Statement on the IOPC’s Final Report 关于英国监警会报告的声明
Statement on the IOPC’s Final Report
30 June 2019
On 26 June the Independent Office for Police Conduct (IOPC) published its findings and decision in response to the complaints that my wife and I filed following my unlawful arrests during the Chinese state visit in October 2015. After three and a half years of waiting for this report, we have been left completely disappointed by the IOPC’s decision to let off the police officers responsible for my arrests, detention, home raid and seizure of computer equipment.
We have learnt that after a long investigation the IOPC found a case to answer for gross misconduct against two senior police officers. However, after criticism from the Metropolitan Police Service, the IOPC reversed their decision and dropped its findings. We find this both morally wrong and procedurally incorrect.
The IOPC’s report shows what we already suspected; that the police were placed under political pressure from both the Chinese and UK governments to make sure that the Chinese president was not “embarrassed” by protesters during his stay. We now know that the Chinese delegation made “a series of requests” regarding the “management of protesters” to the UK government and had tried to apply pressure directly to the police. The investigation says that the UK government also made “unusual requests” to the police about managing protests during the Chinese state visit, which according to one senior police officer was “unprecedented”. Frustratingly, the actual details describing conversations and requests, which amounted to pressure on the police, have all been redacted from the published report on the grounds of “public interest”.
It has emerged that police officers were briefed to make sure that the state visit ran smoothly without “embarrassments” to the Chinese and that “nothing was to go wrong”. The report includes comments by one of the senior officers involved in policing the event that “protest near the Chinese president is almost never tolerated, especially in a foreign country”.
The IOPC originally found that the evidence suggested that political pressure did influence the decision to arrest me, which we strongly believe to be the case. It is incredibly disappointing to learn that the IOPC have now dropped this, after written representations from the Metropolitan Police Service.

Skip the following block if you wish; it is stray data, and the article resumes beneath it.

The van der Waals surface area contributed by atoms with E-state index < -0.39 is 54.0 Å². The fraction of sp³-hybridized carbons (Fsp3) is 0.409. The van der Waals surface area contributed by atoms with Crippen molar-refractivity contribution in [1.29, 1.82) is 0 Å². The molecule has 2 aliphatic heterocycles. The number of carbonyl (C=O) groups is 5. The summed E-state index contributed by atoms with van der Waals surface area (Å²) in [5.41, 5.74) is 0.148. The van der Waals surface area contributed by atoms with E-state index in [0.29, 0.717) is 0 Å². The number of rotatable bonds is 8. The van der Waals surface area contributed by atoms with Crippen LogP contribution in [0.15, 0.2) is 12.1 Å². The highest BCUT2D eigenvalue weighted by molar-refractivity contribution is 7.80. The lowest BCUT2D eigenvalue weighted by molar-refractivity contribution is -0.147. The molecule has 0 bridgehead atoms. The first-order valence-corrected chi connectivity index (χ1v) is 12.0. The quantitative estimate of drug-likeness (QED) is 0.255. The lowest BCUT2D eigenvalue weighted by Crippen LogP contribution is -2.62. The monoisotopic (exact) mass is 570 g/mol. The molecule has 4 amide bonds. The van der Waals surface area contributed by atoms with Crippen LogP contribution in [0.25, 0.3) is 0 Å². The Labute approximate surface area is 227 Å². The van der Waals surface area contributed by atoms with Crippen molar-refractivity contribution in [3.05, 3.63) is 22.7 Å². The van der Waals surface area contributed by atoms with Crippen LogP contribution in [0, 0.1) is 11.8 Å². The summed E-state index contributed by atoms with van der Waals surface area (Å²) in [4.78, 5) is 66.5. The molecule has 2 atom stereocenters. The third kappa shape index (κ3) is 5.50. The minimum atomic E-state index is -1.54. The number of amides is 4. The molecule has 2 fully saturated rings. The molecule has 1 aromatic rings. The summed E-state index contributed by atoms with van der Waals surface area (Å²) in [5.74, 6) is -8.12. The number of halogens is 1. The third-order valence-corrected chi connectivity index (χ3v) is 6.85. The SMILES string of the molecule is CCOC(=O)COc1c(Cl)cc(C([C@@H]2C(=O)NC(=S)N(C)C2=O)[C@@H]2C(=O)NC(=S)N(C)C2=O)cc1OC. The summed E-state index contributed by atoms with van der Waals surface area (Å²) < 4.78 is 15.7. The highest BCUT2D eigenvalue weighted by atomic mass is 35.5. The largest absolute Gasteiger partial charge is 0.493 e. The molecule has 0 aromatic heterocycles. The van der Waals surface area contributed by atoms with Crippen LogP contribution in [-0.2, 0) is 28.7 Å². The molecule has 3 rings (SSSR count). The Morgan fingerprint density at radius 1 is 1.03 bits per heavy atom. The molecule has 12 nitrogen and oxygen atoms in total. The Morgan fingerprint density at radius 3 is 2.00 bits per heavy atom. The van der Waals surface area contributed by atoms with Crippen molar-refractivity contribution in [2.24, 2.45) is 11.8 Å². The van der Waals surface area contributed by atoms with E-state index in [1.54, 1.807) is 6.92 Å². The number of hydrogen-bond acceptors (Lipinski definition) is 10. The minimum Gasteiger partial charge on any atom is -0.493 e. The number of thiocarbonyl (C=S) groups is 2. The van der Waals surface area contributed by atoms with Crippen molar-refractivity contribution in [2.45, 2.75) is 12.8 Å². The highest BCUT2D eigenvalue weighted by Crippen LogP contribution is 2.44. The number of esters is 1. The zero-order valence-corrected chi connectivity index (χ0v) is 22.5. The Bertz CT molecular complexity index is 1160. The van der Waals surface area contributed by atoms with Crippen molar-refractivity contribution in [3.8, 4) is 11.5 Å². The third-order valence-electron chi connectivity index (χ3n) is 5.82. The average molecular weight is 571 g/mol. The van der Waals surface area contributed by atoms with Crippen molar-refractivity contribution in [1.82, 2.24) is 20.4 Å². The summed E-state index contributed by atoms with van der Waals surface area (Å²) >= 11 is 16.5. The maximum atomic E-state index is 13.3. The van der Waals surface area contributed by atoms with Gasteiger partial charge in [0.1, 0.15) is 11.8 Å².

The IOPC holds itself out to be independent of the police and government. Our experience shows this to be false. They have completely failed under opposition from the Metropolitan Police Service to hold one of their senior officers to account. In doing so, they have rendered their entire investigation a wasted endeavour. What we asked for was transparency, accountability and redress. What we have been left with is a lack of trust in the police misconduct process and the IOPC’s ability to conduct an independent investigation.
This report came out at the time when remembering the Tiananmen Massacre is still treated as a crime in China, and when two million Hong Kong people took to the street to fight for judiciary independence. We expected so much more in a democratic country, but we are confronted with the chilling reality that our host country in exile is a place where suppression of peaceful protests and the use of ‘public interest’ test to withhold information from public scrutiny have greatly undermined the fundamental values of its own civil liberty and democracy.
We are not giving up. We would like to thank our lawyers at the Bindmans who have fought with us all the way and who will continue to assist us in further legal actions.
IOPC Summary of determinations and final outcomes：https://policeconduct.gov.uk/sites/default/files/Dr%20Shao%20Jiang%20-%20Summary%20of%20determinations%20and%20outcomes.pdf
Summary of IPCC Complaint re My Arrest during Xi Jinping's UK Visit：https://www.amnesty.org.uk/blogs/countdown-china/summary-ipcc-complaint-re-my-arrest-during-xi-jinpings-uk-visit#.VmqDumrq5TM.twitter
House of Commons Hansard: https://hansard.parliament.uk/Commons/2015-10-26/debates/15102612000003/ArrestsOfChineseProtesters
Our blogs are written by Amnesty International staff, volunteers and other interested individuals, to encourage debate around human rights issues. They do not necessarily represent the views of Amnesty International.